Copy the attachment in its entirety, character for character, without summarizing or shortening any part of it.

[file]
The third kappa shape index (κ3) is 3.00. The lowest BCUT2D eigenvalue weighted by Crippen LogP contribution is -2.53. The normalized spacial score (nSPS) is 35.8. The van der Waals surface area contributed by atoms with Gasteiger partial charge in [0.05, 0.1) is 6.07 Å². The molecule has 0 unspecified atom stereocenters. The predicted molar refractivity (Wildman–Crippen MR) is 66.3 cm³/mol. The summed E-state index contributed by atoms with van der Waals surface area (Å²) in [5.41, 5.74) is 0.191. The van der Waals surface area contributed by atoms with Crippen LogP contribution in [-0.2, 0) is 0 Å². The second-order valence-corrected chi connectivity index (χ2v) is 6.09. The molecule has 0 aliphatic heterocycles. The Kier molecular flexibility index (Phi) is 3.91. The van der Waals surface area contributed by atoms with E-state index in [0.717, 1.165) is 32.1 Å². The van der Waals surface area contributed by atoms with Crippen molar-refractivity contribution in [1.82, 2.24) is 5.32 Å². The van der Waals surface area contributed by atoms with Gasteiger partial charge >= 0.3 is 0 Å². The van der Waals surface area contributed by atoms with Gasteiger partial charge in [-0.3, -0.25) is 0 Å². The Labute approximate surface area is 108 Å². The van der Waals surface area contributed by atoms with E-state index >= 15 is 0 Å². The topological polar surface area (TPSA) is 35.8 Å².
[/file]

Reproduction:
The third kappa shape index (κ3) is 3.00. The lowest BCUT2D eigenvalue weighted by Crippen LogP contribution is -2.53. The normalized spacial score (nSPS) is 35.8. The van der Waals surface area contributed by atoms with Gasteiger partial charge in [0.05, 0.1) is 6.07 Å². The molecule has 0 unspecified atom stereocenters. The predicted molar refractivity (Wildman–Crippen MR) is 66.3 cm³/mol. The summed E-state index contributed by atoms with van der Waals surface area (Å²) in [5.41, 5.74) is 0.191. The van der Waals surface area contributed by atoms with Crippen LogP contribution in [-0.2, 0) is 0 Å². The second-order valence-corrected chi connectivity index (χ2v) is 6.09. The molecule has 0 aliphatic heterocycles. The Kier molecular flexibility index (Phi) is 3.91. The van der Waals surface area contributed by atoms with E-state index in [0.717, 1.165) is 32.1 Å². The van der Waals surface area contributed by atoms with Crippen molar-refractivity contribution in [1.82, 2.24) is 5.32 Å². The van der Waals surface area contributed by atoms with Gasteiger partial charge >= 0.3 is 0 Å². The van der Waals surface area contributed by atoms with Gasteiger partial charge in [-0.3, -0.25) is 0 Å². The Labute approximate surface area is 108 Å². The van der Waals surface area contributed by atoms with E-state index >= 15 is 0 Å². The topological polar surface area (TPSA) is 35.8 Å².